Designing Aviation Taxes Within the EU: Chartering Ongoing Challenges and Proposing Future Solutions

Yvette Lind

Research output: Working paperResearch


This paper was presented at the Levin College of Law´s Tax Colloquium in April 2020. It focuses on environmental taxes, specifically aviation taxes, and the challenges and limitations EU law imposes on individual EU Member States when they attempt to enforce both national and international environmental policy goals. Both the former Irish- and the recently implemented Swedish aviation tax are used as comparative examples when chartering and discussing what (legal) obstacles are posed by EU law and, subsequently, the options available to individual Member States when attempting to design and implement environmental taxes. Further, common political obstacles are addressed in the Swedish and Irish case studies to further enhance the understanding of why and how aviation taxes are designed the way they generally are.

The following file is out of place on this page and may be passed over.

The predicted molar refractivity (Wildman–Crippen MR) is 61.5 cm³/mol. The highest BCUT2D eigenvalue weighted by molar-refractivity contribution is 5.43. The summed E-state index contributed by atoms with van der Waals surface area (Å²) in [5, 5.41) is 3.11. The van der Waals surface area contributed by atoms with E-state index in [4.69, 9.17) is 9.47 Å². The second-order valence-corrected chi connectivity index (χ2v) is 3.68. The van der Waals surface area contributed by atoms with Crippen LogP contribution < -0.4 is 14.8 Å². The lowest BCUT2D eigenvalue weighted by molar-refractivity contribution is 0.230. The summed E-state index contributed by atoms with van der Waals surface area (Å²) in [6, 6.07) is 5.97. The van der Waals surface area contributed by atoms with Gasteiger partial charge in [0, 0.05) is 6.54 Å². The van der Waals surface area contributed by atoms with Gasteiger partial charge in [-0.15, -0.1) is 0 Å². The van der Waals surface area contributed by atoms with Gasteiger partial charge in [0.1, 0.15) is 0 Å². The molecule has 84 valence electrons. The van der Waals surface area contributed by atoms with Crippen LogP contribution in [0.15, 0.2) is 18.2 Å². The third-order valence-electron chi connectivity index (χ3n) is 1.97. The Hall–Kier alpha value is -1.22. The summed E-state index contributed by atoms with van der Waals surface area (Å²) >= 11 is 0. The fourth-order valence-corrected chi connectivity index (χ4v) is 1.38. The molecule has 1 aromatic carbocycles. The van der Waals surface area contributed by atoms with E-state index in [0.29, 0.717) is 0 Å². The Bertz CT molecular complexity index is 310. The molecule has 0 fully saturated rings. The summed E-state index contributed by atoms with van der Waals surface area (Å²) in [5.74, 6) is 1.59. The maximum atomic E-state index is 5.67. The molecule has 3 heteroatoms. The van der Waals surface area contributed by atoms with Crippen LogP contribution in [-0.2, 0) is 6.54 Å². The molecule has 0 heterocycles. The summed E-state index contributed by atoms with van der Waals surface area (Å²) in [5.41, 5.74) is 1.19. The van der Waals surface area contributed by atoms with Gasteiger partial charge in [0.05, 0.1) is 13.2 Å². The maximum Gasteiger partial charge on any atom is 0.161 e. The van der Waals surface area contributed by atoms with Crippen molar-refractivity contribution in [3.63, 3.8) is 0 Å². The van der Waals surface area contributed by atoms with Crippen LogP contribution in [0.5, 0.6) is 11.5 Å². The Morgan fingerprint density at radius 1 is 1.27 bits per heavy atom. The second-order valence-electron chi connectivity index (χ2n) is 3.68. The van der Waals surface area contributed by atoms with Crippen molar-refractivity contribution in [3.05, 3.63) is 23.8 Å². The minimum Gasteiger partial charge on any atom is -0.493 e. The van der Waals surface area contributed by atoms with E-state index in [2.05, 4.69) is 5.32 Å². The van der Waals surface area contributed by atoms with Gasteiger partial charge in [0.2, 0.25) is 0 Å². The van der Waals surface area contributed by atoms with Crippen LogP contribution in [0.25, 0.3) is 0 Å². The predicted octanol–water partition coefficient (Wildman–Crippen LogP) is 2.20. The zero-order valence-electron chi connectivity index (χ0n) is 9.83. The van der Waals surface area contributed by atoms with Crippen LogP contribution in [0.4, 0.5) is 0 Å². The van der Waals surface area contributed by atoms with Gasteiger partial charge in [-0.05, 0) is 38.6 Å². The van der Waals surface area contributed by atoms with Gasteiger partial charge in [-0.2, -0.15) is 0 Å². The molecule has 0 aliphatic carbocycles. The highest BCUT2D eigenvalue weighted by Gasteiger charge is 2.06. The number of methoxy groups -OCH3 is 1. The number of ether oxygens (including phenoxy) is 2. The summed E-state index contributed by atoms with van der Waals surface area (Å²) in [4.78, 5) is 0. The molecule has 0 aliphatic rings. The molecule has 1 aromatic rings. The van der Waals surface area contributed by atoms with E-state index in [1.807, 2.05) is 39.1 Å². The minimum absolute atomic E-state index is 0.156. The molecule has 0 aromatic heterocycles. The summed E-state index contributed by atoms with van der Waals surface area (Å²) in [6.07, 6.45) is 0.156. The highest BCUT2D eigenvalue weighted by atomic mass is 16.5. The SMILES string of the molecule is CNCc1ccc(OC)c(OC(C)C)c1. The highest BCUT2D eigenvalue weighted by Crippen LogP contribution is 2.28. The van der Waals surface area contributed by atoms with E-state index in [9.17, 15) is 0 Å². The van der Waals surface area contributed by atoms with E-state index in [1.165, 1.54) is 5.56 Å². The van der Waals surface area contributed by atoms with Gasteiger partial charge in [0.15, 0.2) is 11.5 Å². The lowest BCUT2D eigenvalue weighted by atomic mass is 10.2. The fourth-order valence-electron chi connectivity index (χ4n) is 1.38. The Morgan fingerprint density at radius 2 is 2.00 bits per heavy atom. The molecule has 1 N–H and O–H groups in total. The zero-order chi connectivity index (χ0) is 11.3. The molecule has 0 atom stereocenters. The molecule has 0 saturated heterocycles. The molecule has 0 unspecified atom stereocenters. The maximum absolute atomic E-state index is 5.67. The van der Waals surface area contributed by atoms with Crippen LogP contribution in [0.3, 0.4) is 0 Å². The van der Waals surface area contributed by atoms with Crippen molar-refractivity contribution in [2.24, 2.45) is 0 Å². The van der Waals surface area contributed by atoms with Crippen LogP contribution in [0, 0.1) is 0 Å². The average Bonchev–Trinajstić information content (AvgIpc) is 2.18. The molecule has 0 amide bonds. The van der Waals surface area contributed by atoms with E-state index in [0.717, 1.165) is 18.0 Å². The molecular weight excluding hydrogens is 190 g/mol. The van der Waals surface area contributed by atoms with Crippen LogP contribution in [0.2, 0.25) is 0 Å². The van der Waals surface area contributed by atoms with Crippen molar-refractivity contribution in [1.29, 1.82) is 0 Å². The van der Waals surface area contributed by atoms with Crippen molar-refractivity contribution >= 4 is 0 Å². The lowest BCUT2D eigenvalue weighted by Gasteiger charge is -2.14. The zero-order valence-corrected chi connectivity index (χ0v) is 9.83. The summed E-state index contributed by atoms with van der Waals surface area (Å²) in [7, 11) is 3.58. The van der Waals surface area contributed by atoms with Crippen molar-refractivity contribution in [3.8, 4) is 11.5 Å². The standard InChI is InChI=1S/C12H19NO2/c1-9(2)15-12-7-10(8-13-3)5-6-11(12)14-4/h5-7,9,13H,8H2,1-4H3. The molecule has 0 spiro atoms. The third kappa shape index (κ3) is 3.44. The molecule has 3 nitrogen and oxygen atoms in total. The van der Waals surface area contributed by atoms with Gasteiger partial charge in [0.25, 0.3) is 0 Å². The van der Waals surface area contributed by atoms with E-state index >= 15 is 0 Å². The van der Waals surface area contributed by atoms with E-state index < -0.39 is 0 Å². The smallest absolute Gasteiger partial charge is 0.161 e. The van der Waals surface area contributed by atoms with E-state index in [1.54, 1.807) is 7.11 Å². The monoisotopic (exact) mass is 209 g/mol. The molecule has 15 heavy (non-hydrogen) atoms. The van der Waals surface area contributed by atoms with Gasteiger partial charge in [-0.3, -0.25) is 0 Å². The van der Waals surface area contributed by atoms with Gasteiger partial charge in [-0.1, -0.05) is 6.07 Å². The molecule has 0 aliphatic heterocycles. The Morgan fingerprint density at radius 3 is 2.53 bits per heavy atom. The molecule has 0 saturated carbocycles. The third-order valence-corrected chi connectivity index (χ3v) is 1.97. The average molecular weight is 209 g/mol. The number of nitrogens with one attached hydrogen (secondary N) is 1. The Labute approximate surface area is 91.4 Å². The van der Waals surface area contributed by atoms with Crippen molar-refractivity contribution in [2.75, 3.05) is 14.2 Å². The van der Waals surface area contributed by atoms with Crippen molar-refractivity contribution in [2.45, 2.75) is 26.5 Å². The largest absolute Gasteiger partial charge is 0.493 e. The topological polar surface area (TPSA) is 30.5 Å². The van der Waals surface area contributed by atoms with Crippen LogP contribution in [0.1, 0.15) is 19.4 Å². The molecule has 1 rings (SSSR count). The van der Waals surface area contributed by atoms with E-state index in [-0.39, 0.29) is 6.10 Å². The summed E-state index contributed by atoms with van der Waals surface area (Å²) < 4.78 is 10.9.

A holistic approach, resulting in the inclusion of not only tax law and environmental law elements but also EU free movement law and EU state aid law in parallel legal systems (at domestic level and EU level) is applied in order to provide a more coherent and transparent outline of the studied matter. The article affords, through a tax technical study combined with environmental and economic theories, a conceptual framework on how an aviation tax may be designed to fulfil environmental goals and generate tax revenues while still complying with EU law. The paper comprises differing methods in calculating CO2 emission offsetting, based upon not only a selection of aviation taxes but also the distance travelled combined with the Swedish carbon tax alternatively the EU emission trading scheme. Calculating factual taxation of individual flights offers the reader further understanding of the polluter pays principle and present (in)efficiency of aviation taxes at Member State level.

Despite the paper only covering aviation taxes applied within the EU, these discussions are of great relevance to scholars outside of the EU as well, as all airlines and passengers will be subject to them when travelling within the EU. Additionally, policy discussions such as these will only become more relevant over time due to ongoing environmental discussions and the implementation and enforcement of the UNs sustainability goals.
Original languageEnglish
Place of PublicationFrederiksberg
PublisherCopenhagen Business School [wp]
Number of pages32
Publication statusPublished - 2020
SeriesCBS LAW Research Paper


  • Aviation taxes
  • Flight taxes
  • Air travel tax
  • Environmental taxes
  • EU law
  • State aid
  • Free movement
  • Tax policy
  • Tax design

Cite this